He says CCA and others have not delivered on promised local jobs in facilities in Youngstown, Ohio, and allowed sex offenders to escape from Texas facilities. The offenders were caught but dodged prosecution because no laws existed concerning escape from private facilities.
"Private prisons look good up front, but what do you think will happen to quality and costs when pressure from stockholders builds over time?" Mr. Corcoran asks.
Private-prison advocates counter that their facilities will remain less expensive because they are not mired in the same red tape as public facilities and have fewer unions. "Private companies do not have to go through the same expensive bidding processes ... don't have to wait for bond issues to pass, and can operate with economies of scale," says Paul Cromwell, a criminologist at Wichita State University in Kansas.
Regardless of such concerns, the move to privatize prisons will only grow, most experts say. Federal prisons are at 150 percent capacity, while state facilities are pushing about 110 to 115 percent. In areas where industry or agriculture is declining, many rural towns like California City lobby for the prison themselves. "We will get 500 jobs that we sorely need," says Mayor Larry Adams. Plus, the $100-million facility - which stays on the private tax rolls - will provide an estimated $350,000 in tax revenue annually.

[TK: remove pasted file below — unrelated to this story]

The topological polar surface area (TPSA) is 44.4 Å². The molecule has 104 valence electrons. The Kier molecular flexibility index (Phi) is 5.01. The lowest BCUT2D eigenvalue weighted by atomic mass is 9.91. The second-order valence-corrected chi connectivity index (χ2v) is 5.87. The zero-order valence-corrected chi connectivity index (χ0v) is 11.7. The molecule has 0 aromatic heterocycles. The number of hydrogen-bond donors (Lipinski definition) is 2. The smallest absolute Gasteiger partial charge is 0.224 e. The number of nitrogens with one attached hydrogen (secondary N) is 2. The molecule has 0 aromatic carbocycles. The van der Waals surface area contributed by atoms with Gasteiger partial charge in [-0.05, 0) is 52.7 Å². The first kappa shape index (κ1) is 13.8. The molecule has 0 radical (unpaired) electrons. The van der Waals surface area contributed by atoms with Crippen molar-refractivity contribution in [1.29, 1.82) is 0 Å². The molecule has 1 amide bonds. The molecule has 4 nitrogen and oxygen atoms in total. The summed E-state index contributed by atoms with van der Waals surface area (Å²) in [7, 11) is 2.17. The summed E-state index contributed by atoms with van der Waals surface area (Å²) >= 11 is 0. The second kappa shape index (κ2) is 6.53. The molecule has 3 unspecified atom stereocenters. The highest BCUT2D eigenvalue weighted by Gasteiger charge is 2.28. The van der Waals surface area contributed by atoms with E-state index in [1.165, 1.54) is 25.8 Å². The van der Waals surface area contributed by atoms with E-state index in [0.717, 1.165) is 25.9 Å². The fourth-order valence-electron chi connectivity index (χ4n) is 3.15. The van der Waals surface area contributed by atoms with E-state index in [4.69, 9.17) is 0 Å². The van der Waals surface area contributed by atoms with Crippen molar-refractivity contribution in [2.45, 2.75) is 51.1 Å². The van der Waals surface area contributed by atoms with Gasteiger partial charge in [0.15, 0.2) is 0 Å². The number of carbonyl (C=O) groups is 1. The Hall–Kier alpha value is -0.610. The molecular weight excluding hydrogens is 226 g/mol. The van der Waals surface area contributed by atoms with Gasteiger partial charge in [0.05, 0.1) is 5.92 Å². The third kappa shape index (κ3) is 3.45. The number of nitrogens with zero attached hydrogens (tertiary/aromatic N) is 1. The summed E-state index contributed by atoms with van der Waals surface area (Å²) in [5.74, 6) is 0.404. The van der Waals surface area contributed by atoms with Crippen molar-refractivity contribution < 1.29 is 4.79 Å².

"Punishment is now a leading rural growth industry," says Eric Lotke, associate director of the National Criminal Justice Commission. "Prisons have replaced factories as the economic centerpiece of many small towns."
That trend might provide a healthy boost to public facilities as well. "Private prisons will be good for breaking up the monopolies of government-run facilities," says Simon Hakim, co-director of the Privatization Research Center at Temple University in Philadelphia. "They will allow for more flexibility in choices and more competition."
But others say the rise of private prisons stifles debate. "State citizens will be deprived of the bigger debate they ought to be having," says Flynn. "They should be asking, 'Can we put this money elsewhere, such as prevention?' or 'Why are there so many prisoners to begin with?' When you can just keep socking prisoners away quietly, you stop asking those questions."